Excuse Me is a high-energy, subversive, conspiracy theory-infused, paranoid, mash-up zombie comedy. It is madcap built upon zinger lines such as “don’t make any rational moves.” But, hidden away within, when its over-the-top lunacy slows for a nano-second, are moments when serious issues poke out with a wave of a hand.
This Zemfira Stage production is an experimental work about corporate greed and impending doom. There are plenty of weirded-out, often cynical characters and then there are zombies. Yup zombies. Excuse Me is like a contemporary graphic novel with the last page similar to the end scene in the original black and white movie Invasion of the Body Snatcher when Kevin McCarthy cries out that “they” are coming; and nobody listens. Well add that it is also built upon the Night of the Living Dead movie franchise as zombies begin to appear and seem quite unstoppable. Ok, add-in X Files paranoia running deep with a smidge of Leslie Nielson’s “Shirley” one-liners.
The zombie comedy takes place begins in a small fictional North Carolina town. The wait staff at the “Super Awesome Diner” begin selling a new drink distributed by a huge corporation, the Blind Corporation. Soon enough the audience comes to discover that they are witnesses to “a zombie apocalypse” based on the consequences of the Blind Corporation greed and desire to deny wrong-doing. Over a number two act and many scenes, the audiences learns more and more about a concocted world of corporate self-indulgence which leads to the rise of zombies and the demise of; well, I won’t give that away.
Rodrigo G. Pool Arce is producer, writer, and director, and also has many technical hats including set design, sound design and mixing, costume design, animation, video and graphic design. He also composed and performed the original music. An earlier production of Excuse Me was presented by Northern Virginia’s Zemfira Stage at the 2013 NVTA One Act Festival The show also has roots in the Web-based video world.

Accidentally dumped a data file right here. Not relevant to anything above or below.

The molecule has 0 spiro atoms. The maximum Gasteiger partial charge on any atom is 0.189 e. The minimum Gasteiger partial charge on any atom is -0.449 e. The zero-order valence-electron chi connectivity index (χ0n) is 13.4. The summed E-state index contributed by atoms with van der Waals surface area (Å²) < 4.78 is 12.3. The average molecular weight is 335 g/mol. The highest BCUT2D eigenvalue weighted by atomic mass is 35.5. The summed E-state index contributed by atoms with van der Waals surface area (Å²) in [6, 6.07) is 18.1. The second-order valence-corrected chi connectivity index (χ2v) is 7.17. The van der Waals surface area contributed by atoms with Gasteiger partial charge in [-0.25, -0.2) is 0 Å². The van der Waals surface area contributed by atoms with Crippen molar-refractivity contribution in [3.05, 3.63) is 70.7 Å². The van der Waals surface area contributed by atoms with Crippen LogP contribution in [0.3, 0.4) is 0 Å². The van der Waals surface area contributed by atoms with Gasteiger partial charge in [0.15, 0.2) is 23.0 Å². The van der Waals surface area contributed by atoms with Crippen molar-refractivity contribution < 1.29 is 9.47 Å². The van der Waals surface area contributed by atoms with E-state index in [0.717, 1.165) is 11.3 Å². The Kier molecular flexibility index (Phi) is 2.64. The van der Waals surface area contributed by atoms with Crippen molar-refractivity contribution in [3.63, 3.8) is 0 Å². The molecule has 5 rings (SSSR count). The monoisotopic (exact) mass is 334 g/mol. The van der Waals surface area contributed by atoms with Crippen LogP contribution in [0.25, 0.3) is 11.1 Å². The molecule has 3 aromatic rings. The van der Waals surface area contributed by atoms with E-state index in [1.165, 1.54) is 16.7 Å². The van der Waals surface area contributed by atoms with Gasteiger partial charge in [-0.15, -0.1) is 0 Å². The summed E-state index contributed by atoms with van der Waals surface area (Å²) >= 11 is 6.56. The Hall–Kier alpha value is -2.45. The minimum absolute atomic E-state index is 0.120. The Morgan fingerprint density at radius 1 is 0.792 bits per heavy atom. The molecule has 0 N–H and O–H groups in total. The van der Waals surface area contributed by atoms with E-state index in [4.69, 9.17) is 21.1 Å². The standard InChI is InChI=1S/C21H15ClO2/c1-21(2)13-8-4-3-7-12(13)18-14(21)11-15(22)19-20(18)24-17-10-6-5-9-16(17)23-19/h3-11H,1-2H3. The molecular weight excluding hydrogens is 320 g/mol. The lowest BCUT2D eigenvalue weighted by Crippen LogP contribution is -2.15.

The 16-member ensemble cast is totally into it. A number are double-cast. While the overall acting process may be uneven, the actors deliver their lines with straight faces representing their broadly-drawn comic characters. A number have arch accents that represent New York City, England, Jamaica, and Appalachia to name a few. Several actors who pop out for the manner they present their characters include Katy Chmura, Peter Ponzini, Stella Sklar, and Devyn Tinker.
The set is the entire James Lee Community Center theater as the aisle are used and various exits doors too. Props and set pieces are moved about by the actors fairly efficiently. The lighting is fun with a number of blackouts and the start of Act II using colorful flashlights like kids at summer camp after the lights go out. The projected animation and graphics are a skilled touch as the float about the stage giving additional life. Costumes give off each character’s joyful craziness. It’s a kind of cos-play and a video game in its own way.
The production grew on me for its striving ambition. But, it determined ambition got in its way as if there was no one to reign in some of its over-extended inventiveness. There is cutting work to be done before considering recommending Excuse Me beyond to those who readily “drink the Kool-Aid,” well make that the “Hawk Juice,” peddled by the Blind Corporation, or who readily enjoy theatrical lunacy with a group of like-minded friends along with plenty of adult words bandied about.
For instance, Excuse Me’s several less-than-central story lines including many about love and sex. In one line love is described as a “war game” to be won, while the other provided a more unselfish view of love. Both delightful in their own ways, but they were packed in to what is essentially a show about corporate greed and zombies.
Excuse Me is an unhinged production with plenty of social commentary and great ambition. While the show needs some judicious pruning and some limits to the clutter of some storylines, I came away admiring the reach of Rodrigo G. Pool Arce who described Excuse Me as “a self-endogen, fan-boy, comedy. He asks the audience “to leave outside the theater doors that silly world or reality you currently live.” I also came away with high esteem for Zemfira Stage and its artistic director, Zina Bleck for being an incubator for something new and completely different.
Running Time: One hour and forty five minutes, with one 15-minute intermission.
Excuse Me plays through February 1, 2015 at Zemfira Stage performing at the James Lee Community Center Theater – 2855 Annandale Road, in Falls Church VA. For tickets, call (703) 615-6626, and leave a reservation, or purchase them at the door.